Though none of their subsequent albums matched the drug-crazed genius of Appetite for Destruction, they did, as the Greatest Hits reminds, have their moments. From the bloated Use Your Illusion I & II came ultimate rock ballads "Don't Cry" and "November Rain", along with the primal rage that was "You Could Be Mine". And while the covers of the The Spaghetti Incident were largely forgettable, the fact that their final single was a seedy sneer through the Rolling Stones' "Sympathy for the Devil" seems spectacularly fitting. --Dan Gennoe
Of course being notorious for your anti-social behaviour and third world-supporting drug habit is a pretty good excuse for a low work rate. And didn't these boys come along and save rock'n'roll? Casting a timeworn eye over these offerings suggests that history may not see it quite that way. The fact is that, in context, G'n'R were a very American aberration. Always hailed as some mutant hybrid between hard rock and punk attitude, Slash and Co. were more the illegitimate offspring of earlier, poodle-haired LA monstrosities such as Motley Crue. The look was pure cartoon; Johnny Thunders meets Keith Richards in a transsexual bar. Any reference to punk makes the common error of mistaking acting like a five year old after a long birthday party with challenging cultural mores in a constructive manner. No one ever changed the world with a bottle of Jack Daniels and an inability to say 'no thanks, I've had enough'.
What is really bewildering is how they conquered the world back then. This kind of stadium rawk was frankly dated by the late 80s, so why did we take them to our hearts? The clue's in three of the first four tracks (''Welcome To The Jungle'', ''Sweet Child O' Mine'', ''Patience''). All lifted from their breakthrough album Appetite For Destruction they show a band who, although they hated each other and had a singer with a voice like Bruce Dickinson on steroids, still knew that if you had a good riff and a lovely melody there was no stopping you.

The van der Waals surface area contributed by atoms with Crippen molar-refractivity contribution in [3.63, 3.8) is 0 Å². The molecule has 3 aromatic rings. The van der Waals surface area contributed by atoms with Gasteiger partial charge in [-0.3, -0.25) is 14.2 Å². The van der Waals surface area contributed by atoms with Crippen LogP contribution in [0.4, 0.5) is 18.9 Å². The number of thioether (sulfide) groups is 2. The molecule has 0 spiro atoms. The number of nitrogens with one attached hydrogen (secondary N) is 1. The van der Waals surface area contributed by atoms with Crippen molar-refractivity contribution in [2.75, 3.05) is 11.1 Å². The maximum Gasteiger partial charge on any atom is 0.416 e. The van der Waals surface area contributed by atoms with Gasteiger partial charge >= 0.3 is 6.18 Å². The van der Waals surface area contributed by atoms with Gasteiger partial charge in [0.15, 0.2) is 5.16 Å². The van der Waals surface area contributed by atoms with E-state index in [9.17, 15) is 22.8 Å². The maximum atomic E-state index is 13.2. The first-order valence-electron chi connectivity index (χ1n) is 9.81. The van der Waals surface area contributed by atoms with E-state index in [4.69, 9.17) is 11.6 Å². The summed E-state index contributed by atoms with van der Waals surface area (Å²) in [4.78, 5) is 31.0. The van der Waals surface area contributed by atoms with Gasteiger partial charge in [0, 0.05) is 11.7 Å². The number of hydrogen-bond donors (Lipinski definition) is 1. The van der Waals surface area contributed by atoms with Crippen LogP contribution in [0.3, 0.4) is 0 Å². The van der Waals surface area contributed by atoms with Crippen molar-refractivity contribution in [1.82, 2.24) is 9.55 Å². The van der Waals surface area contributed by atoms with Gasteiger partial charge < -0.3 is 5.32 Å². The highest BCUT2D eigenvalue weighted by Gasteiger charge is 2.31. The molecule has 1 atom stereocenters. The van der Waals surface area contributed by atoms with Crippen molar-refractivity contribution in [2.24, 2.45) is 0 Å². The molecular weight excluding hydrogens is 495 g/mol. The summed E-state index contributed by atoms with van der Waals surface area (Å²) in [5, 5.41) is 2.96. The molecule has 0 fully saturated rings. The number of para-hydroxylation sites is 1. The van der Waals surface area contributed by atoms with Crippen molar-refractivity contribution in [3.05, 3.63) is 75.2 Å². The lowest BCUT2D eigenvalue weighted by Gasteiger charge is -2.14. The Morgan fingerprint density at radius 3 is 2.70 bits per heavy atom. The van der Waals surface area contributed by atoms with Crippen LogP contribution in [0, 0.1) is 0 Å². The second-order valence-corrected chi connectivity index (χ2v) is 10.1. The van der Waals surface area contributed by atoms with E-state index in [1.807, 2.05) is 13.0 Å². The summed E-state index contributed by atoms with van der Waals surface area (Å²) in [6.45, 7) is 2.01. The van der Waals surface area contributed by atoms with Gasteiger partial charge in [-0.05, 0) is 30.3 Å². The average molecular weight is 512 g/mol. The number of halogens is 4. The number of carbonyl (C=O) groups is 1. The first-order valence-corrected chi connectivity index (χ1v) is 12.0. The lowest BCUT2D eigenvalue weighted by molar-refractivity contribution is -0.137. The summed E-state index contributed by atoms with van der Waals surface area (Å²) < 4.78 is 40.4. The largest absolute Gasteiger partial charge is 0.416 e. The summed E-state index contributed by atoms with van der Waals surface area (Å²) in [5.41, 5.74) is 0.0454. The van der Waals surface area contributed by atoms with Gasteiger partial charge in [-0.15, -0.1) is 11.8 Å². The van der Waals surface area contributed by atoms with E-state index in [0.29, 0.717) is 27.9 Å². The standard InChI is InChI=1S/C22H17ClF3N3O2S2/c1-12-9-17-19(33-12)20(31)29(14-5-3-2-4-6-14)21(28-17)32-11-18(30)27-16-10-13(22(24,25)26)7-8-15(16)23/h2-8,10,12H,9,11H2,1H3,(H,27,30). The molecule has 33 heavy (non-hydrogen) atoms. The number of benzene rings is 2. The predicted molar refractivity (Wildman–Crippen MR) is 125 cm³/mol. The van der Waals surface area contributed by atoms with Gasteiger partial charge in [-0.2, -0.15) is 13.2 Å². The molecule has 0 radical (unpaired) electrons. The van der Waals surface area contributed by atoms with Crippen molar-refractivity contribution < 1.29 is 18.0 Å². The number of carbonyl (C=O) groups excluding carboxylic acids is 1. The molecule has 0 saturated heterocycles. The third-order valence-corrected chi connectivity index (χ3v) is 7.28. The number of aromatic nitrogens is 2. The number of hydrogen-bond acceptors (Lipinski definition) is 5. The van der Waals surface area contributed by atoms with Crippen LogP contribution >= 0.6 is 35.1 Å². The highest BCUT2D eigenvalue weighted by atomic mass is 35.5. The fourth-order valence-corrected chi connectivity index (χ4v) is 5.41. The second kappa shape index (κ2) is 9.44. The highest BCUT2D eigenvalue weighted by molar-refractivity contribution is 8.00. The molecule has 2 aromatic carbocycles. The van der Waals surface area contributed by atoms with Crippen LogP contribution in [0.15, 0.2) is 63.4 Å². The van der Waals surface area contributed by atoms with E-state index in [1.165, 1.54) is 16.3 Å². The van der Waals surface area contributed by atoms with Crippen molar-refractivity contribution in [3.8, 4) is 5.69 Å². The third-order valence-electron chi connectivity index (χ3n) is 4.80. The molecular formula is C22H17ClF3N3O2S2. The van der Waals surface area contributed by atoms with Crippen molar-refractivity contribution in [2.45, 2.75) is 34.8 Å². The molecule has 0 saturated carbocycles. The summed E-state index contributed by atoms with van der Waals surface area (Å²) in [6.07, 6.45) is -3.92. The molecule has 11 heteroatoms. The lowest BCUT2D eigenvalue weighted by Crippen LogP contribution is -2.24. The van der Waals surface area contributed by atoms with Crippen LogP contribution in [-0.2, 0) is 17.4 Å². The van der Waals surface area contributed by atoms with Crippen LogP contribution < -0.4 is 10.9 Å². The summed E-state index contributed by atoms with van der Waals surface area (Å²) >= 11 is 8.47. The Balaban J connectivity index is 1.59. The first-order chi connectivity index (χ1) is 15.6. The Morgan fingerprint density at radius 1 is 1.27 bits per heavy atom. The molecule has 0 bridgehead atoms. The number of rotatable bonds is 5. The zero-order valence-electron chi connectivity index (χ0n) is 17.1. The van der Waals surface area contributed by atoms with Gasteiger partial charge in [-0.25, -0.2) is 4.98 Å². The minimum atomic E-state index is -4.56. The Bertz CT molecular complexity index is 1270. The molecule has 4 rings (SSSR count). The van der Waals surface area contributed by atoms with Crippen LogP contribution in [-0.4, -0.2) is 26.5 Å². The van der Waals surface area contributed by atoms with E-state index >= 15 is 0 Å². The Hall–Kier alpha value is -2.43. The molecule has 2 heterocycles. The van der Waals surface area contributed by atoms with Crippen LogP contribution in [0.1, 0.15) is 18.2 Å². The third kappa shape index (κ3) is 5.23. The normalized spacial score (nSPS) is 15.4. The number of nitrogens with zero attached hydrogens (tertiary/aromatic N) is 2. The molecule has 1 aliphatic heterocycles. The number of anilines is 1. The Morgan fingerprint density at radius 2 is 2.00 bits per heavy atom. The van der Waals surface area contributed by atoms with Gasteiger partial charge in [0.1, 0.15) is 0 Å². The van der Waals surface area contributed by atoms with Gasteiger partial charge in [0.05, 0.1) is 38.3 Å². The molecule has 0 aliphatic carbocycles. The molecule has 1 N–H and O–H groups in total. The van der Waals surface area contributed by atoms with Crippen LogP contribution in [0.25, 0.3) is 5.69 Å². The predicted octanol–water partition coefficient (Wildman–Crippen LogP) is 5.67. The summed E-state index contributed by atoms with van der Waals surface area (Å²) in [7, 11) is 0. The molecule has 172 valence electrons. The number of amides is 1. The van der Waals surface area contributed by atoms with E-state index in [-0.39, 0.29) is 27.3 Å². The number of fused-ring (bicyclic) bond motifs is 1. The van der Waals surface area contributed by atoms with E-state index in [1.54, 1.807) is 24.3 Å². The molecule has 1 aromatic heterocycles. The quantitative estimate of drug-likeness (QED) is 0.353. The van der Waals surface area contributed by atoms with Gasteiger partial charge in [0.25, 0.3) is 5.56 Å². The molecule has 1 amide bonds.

Unfortunately, after that no one could. While their Neanderthal stance was a brief respite to the over-pc 80s (check the unpleasant original cover to the first album) nobody told the band it was a joke. Four addled years later they gave us the unwieldy Use Your Illusion(I & II)double offering with ill-advised cover versions and maudlin ballads (showing off Axl's sensitive side, natch). Only their Terminator II-marketed ''You Could Be Mine'' retained the fire of their early work. And even that starts with the lovely lines: 'I'm a cold heartbreaker - fit to burn - and I'll rip your heart in two. And I'll leave you lyin' on the bed.' Charming...
So, less a guilty pleasure than a warning to all people who think spandex, heroin and anger management problems are like, cool, man. These days a band like the Darkness, who retain a sense of irony, wit and their own transience in the scheme of things, make a man whose name is a naughty anagram and has mates with names like Izzy, Slash and Dufflook a little silly. Their day has truly passed... --Chris Jones
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